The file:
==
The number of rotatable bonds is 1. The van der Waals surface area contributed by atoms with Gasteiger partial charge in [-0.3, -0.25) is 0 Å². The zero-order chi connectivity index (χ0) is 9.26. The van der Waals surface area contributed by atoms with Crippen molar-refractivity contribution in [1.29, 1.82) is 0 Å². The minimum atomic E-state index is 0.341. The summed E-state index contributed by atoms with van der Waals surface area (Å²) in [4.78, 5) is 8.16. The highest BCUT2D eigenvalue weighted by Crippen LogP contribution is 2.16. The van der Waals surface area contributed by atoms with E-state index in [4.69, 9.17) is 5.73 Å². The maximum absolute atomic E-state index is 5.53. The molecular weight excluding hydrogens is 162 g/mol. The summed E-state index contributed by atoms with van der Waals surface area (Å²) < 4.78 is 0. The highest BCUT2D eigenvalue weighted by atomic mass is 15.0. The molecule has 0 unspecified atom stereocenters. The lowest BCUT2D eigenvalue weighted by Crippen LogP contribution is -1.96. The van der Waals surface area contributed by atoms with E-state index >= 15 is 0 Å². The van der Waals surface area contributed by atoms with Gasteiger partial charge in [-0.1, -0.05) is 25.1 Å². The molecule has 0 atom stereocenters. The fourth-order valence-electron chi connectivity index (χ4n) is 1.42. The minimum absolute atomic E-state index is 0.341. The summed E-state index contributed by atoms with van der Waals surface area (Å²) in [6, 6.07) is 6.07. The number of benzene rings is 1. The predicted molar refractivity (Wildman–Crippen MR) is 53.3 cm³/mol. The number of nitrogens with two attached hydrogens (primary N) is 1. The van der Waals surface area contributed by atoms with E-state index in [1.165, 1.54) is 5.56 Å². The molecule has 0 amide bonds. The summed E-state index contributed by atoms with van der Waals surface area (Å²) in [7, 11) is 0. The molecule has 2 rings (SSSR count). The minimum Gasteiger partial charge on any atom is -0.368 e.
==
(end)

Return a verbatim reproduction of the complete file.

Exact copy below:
The number of rotatable bonds is 1. The van der Waals surface area contributed by atoms with Gasteiger partial charge in [-0.3, -0.25) is 0 Å². The zero-order chi connectivity index (χ0) is 9.26. The van der Waals surface area contributed by atoms with Crippen molar-refractivity contribution in [1.29, 1.82) is 0 Å². The minimum atomic E-state index is 0.341. The summed E-state index contributed by atoms with van der Waals surface area (Å²) in [4.78, 5) is 8.16. The highest BCUT2D eigenvalue weighted by Crippen LogP contribution is 2.16. The van der Waals surface area contributed by atoms with E-state index in [4.69, 9.17) is 5.73 Å². The maximum absolute atomic E-state index is 5.53. The molecular weight excluding hydrogens is 162 g/mol. The summed E-state index contributed by atoms with van der Waals surface area (Å²) < 4.78 is 0. The highest BCUT2D eigenvalue weighted by atomic mass is 15.0. The molecule has 0 unspecified atom stereocenters. The lowest BCUT2D eigenvalue weighted by Crippen LogP contribution is -1.96. The van der Waals surface area contributed by atoms with E-state index >= 15 is 0 Å². The van der Waals surface area contributed by atoms with Gasteiger partial charge in [-0.1, -0.05) is 25.1 Å². The molecule has 0 atom stereocenters. The fourth-order valence-electron chi connectivity index (χ4n) is 1.42. The minimum absolute atomic E-state index is 0.341. The summed E-state index contributed by atoms with van der Waals surface area (Å²) in [6, 6.07) is 6.07. The number of benzene rings is 1. The predicted molar refractivity (Wildman–Crippen MR) is 53.3 cm³/mol. The number of nitrogens with two attached hydrogens (primary N) is 1. The van der Waals surface area contributed by atoms with E-state index in [1.165, 1.54) is 5.56 Å². The molecule has 0 amide bonds. The summed E-state index contributed by atoms with van der Waals surface area (Å²) in [7, 11) is 0. The molecule has 2 rings (SSSR count). The minimum Gasteiger partial charge on any atom is -0.368 e.